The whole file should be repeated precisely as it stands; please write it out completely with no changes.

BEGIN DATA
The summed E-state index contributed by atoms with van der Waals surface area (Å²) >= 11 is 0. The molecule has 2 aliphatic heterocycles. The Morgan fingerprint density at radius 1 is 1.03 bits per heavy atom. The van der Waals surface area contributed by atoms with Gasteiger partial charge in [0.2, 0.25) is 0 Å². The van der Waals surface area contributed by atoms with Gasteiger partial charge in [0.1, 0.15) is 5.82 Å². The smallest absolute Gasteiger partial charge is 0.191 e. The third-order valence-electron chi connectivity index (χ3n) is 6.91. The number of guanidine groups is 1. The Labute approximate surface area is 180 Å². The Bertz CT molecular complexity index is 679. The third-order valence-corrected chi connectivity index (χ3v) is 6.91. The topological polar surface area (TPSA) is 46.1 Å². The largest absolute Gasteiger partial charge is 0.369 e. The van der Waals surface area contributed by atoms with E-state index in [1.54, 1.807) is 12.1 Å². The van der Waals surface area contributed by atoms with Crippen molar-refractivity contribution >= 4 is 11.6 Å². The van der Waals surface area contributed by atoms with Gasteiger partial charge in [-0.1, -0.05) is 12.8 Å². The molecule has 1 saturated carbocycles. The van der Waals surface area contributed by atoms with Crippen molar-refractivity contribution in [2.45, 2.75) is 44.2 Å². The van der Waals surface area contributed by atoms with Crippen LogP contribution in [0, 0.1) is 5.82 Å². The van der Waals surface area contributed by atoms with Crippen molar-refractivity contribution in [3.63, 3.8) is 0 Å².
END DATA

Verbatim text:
The summed E-state index contributed by atoms with van der Waals surface area (Å²) >= 11 is 0. The molecule has 2 aliphatic heterocycles. The Morgan fingerprint density at radius 1 is 1.03 bits per heavy atom. The van der Waals surface area contributed by atoms with Gasteiger partial charge in [0.2, 0.25) is 0 Å². The van der Waals surface area contributed by atoms with Gasteiger partial charge in [0.1, 0.15) is 5.82 Å². The smallest absolute Gasteiger partial charge is 0.191 e. The third-order valence-electron chi connectivity index (χ3n) is 6.91. The number of guanidine groups is 1. The Labute approximate surface area is 180 Å². The Bertz CT molecular complexity index is 679. The third-order valence-corrected chi connectivity index (χ3v) is 6.91. The topological polar surface area (TPSA) is 46.1 Å². The largest absolute Gasteiger partial charge is 0.369 e. The van der Waals surface area contributed by atoms with E-state index in [1.54, 1.807) is 12.1 Å². The van der Waals surface area contributed by atoms with Crippen molar-refractivity contribution >= 4 is 11.6 Å². The van der Waals surface area contributed by atoms with Gasteiger partial charge in [-0.1, -0.05) is 12.8 Å². The molecule has 1 saturated carbocycles. The van der Waals surface area contributed by atoms with Crippen molar-refractivity contribution in [2.45, 2.75) is 44.2 Å². The van der Waals surface area contributed by atoms with Crippen LogP contribution in [0, 0.1) is 5.82 Å². The van der Waals surface area contributed by atoms with Crippen molar-refractivity contribution in [3.63, 3.8) is 0 Å².